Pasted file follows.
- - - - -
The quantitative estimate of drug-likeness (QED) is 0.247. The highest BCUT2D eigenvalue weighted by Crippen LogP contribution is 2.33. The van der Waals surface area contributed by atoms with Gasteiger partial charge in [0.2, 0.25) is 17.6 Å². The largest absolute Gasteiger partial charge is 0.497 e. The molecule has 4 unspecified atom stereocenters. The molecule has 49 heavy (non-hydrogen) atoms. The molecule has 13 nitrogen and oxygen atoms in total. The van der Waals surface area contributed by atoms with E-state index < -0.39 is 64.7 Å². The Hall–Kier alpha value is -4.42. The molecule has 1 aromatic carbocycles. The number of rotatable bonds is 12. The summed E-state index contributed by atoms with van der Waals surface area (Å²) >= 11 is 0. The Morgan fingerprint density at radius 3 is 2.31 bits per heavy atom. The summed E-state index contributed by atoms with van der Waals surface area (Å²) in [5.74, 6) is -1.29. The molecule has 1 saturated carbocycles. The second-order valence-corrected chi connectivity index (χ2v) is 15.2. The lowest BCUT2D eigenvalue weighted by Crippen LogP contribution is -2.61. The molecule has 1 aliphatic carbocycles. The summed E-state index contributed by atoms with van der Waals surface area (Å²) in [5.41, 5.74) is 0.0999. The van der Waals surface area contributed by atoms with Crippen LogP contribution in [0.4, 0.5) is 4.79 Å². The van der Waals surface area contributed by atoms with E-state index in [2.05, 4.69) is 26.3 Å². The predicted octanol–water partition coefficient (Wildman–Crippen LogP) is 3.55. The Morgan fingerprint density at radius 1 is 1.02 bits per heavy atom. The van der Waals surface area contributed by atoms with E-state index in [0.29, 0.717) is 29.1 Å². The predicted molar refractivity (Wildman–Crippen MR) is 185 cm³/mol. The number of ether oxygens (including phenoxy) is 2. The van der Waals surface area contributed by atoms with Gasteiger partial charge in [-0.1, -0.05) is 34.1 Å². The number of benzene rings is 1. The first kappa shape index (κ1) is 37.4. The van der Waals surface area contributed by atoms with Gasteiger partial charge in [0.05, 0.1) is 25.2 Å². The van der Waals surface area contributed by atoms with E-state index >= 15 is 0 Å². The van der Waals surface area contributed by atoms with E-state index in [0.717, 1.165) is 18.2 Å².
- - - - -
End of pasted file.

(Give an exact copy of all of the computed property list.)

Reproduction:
The quantitative estimate of drug-likeness (QED) is 0.247. The highest BCUT2D eigenvalue weighted by Crippen LogP contribution is 2.33. The van der Waals surface area contributed by atoms with Gasteiger partial charge in [0.2, 0.25) is 17.6 Å². The largest absolute Gasteiger partial charge is 0.497 e. The molecule has 4 unspecified atom stereocenters. The molecule has 49 heavy (non-hydrogen) atoms. The molecule has 13 nitrogen and oxygen atoms in total. The van der Waals surface area contributed by atoms with E-state index < -0.39 is 64.7 Å². The Hall–Kier alpha value is -4.42. The molecule has 1 aromatic carbocycles. The number of rotatable bonds is 12. The summed E-state index contributed by atoms with van der Waals surface area (Å²) >= 11 is 0. The Morgan fingerprint density at radius 3 is 2.31 bits per heavy atom. The summed E-state index contributed by atoms with van der Waals surface area (Å²) in [5.74, 6) is -1.29. The molecule has 1 saturated carbocycles. The second-order valence-corrected chi connectivity index (χ2v) is 15.2. The lowest BCUT2D eigenvalue weighted by Crippen LogP contribution is -2.61. The molecule has 1 aliphatic carbocycles. The summed E-state index contributed by atoms with van der Waals surface area (Å²) in [5.41, 5.74) is 0.0999. The van der Waals surface area contributed by atoms with Crippen LogP contribution in [0.4, 0.5) is 4.79 Å². The van der Waals surface area contributed by atoms with E-state index in [2.05, 4.69) is 26.3 Å². The predicted octanol–water partition coefficient (Wildman–Crippen LogP) is 3.55. The Morgan fingerprint density at radius 1 is 1.02 bits per heavy atom. The van der Waals surface area contributed by atoms with E-state index in [0.29, 0.717) is 29.1 Å². The predicted molar refractivity (Wildman–Crippen MR) is 185 cm³/mol. The number of ether oxygens (including phenoxy) is 2. The van der Waals surface area contributed by atoms with Gasteiger partial charge in [-0.1, -0.05) is 34.1 Å². The number of benzene rings is 1. The first kappa shape index (κ1) is 37.4. The van der Waals surface area contributed by atoms with Gasteiger partial charge in [0.05, 0.1) is 25.2 Å². The van der Waals surface area contributed by atoms with E-state index >= 15 is 0 Å². The van der Waals surface area contributed by atoms with E-state index in [0.717, 1.165) is 18.2 Å².